The budget has proposed a stamp duty of 0.5 per cent on the total value of products imported to the State.

The State government will enter into a memorandum of understanding with airports, ports and banks for the purpose. The government has turned towards the import of goods to mop up revenue, with the increasing focus on collection of stamp duty from non-registrable transactions.

The section 67B inserted to the Karnataka Stamp Act in August 1999, had, in fact, identified import of goods for imposition of stamp duty along with 30 other non-registrable transactions. Collection of stamp duty from these transactions, which are also referred to as “optional registrations,” gained momentum after an audit by the Comptroller an Auditor General (CAG) in 2008 that pointed out deficiency in collection of stamp duty on non-registrable documents.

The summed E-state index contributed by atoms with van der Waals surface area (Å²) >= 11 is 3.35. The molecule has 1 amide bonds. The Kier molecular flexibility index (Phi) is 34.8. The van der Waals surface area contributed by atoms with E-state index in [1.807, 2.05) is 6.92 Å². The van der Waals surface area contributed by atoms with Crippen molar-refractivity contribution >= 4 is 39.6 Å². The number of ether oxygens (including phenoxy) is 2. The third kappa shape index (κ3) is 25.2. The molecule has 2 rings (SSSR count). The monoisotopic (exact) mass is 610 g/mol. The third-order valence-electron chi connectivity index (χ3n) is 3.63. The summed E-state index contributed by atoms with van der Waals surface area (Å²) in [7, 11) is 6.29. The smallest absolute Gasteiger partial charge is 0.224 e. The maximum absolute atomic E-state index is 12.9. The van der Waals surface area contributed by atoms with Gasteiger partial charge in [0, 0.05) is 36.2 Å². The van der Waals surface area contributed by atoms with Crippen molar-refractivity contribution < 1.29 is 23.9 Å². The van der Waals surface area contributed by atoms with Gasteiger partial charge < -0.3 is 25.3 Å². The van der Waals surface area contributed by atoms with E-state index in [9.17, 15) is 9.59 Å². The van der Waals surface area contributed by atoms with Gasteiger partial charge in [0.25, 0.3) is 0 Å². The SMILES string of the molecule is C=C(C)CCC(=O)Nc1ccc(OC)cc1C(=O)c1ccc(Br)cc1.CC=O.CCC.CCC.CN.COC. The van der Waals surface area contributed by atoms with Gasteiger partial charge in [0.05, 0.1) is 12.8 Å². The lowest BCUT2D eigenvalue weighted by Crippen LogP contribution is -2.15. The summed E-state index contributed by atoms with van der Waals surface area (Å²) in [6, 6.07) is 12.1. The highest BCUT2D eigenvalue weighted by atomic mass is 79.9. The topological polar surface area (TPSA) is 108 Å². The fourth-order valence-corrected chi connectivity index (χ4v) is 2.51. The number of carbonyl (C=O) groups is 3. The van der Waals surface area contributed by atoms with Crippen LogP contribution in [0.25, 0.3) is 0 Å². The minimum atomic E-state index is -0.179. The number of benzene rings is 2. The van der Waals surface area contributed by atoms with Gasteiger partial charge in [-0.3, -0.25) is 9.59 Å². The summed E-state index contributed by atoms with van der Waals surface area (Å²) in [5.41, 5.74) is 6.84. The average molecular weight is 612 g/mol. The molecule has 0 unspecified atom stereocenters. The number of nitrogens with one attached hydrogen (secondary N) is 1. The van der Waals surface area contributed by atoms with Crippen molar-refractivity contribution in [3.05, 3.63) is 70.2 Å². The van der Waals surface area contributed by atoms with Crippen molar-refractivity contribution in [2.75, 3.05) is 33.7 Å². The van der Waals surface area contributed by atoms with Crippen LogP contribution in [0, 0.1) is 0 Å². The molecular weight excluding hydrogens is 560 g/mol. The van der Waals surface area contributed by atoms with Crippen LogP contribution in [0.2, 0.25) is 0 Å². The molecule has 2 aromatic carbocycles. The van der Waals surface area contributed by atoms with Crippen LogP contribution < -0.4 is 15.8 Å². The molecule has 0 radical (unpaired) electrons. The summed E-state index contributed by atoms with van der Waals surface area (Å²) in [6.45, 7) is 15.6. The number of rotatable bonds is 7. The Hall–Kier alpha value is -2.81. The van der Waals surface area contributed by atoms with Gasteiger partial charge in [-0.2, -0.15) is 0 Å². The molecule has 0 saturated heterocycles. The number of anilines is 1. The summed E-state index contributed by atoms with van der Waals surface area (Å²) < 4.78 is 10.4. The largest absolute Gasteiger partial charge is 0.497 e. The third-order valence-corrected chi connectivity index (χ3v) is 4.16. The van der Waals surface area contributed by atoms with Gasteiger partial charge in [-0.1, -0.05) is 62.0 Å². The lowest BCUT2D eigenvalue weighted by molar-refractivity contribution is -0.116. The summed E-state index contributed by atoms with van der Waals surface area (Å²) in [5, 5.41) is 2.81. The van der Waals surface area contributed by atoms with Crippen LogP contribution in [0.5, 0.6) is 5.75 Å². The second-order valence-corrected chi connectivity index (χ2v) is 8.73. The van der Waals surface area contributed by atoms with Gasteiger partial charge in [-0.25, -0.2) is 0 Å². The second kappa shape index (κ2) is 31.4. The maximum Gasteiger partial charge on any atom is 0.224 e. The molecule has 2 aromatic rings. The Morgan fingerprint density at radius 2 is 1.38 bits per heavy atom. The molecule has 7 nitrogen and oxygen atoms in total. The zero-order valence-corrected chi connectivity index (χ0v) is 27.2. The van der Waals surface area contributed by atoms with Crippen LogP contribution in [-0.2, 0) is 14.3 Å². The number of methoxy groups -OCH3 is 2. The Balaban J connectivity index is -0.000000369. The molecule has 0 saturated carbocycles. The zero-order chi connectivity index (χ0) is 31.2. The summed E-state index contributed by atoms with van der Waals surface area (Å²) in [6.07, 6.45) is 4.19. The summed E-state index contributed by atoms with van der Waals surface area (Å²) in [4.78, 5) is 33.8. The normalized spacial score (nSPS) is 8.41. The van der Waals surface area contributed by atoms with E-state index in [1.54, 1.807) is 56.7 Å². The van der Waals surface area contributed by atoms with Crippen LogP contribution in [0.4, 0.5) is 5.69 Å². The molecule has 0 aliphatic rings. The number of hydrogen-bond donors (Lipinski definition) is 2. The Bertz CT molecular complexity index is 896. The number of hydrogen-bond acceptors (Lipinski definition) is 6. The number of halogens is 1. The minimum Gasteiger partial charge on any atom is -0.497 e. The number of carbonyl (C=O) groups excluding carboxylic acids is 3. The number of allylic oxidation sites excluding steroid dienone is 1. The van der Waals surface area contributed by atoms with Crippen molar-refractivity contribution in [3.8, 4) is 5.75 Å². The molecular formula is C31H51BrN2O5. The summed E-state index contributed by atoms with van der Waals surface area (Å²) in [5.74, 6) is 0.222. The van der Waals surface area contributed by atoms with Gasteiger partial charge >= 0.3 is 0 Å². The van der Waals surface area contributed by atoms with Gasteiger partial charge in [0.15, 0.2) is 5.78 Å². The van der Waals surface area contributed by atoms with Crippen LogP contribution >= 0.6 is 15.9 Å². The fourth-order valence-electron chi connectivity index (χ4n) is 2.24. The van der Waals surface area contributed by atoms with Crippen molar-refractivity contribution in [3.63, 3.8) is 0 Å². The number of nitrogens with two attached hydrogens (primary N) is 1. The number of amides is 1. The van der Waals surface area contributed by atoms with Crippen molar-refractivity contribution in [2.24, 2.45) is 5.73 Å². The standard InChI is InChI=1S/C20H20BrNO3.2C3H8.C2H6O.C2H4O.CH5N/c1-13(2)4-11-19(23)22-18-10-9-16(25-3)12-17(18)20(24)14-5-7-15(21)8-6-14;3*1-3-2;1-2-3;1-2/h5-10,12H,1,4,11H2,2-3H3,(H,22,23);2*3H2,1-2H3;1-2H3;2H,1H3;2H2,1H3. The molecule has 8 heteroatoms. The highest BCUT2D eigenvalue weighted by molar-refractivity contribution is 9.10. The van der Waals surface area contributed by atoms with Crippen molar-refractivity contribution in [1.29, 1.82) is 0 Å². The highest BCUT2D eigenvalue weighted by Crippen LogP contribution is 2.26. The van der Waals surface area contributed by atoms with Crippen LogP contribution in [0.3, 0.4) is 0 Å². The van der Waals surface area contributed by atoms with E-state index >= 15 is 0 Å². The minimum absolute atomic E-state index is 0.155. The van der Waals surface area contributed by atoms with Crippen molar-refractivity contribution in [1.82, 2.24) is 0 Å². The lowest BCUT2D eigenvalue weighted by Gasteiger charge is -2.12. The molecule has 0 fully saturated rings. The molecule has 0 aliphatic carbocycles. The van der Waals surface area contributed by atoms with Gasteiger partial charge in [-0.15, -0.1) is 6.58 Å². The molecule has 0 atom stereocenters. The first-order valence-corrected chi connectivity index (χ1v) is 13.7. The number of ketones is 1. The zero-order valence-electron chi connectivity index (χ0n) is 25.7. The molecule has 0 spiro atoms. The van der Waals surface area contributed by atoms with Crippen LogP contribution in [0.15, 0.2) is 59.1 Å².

“Though this article was there before, we have to start collecting the stamp duty now,” a senior official in the Office of the Inspector General of Registration and Commissioner of Stamps, told The Hindu . According to another official, 76B is an enabling provision that brings more such transactions under the stamp duty ambit. “Currently there are at least 70 non registrable transactions that attract stamp duty.”

Meanwhile, the Department of Stamps and Registration has been set a revenue target of Rs. 6,500 crore. While the department collected a revenue of Rs. 4,971.53 crore in 2011-2012, it collected Rs. 5,265.44 crore in 2012-2013. In his budget speech, Chief Minister Siddaramaiah also said that revision of guidance value, introduction of anywhere registration and reduction in stamp duty has not helped the State mop up adequate revenue, and pointed out that there were leakages.

He also announced that an expert committee will be set up to suggest reforms to protect the interest of buyers of sites from housing cooperative societies and land owners.